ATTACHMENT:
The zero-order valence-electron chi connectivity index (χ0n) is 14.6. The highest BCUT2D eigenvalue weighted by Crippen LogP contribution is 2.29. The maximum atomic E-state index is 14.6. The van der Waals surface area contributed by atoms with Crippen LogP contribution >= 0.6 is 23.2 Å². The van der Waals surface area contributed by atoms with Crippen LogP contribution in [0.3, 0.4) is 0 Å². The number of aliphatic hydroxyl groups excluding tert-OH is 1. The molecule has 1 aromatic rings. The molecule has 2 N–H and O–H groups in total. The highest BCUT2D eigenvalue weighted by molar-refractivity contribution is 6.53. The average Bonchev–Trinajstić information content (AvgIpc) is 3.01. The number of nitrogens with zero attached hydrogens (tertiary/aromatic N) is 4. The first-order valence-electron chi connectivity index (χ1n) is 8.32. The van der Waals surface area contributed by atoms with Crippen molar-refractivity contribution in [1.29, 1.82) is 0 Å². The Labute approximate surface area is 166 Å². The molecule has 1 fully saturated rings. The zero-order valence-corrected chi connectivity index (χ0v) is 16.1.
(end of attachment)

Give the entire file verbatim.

The zero-order valence-electron chi connectivity index (χ0n) is 14.6. The highest BCUT2D eigenvalue weighted by Crippen LogP contribution is 2.29. The maximum atomic E-state index is 14.6. The van der Waals surface area contributed by atoms with Crippen LogP contribution >= 0.6 is 23.2 Å². The van der Waals surface area contributed by atoms with Crippen LogP contribution in [0.3, 0.4) is 0 Å². The number of aliphatic hydroxyl groups excluding tert-OH is 1. The molecule has 1 aromatic rings. The molecule has 2 N–H and O–H groups in total. The highest BCUT2D eigenvalue weighted by molar-refractivity contribution is 6.53. The average Bonchev–Trinajstić information content (AvgIpc) is 3.01. The number of nitrogens with zero attached hydrogens (tertiary/aromatic N) is 4. The first-order valence-electron chi connectivity index (χ1n) is 8.32. The van der Waals surface area contributed by atoms with Crippen molar-refractivity contribution in [1.29, 1.82) is 0 Å². The Labute approximate surface area is 166 Å². The molecule has 1 fully saturated rings. The zero-order valence-corrected chi connectivity index (χ0v) is 16.1.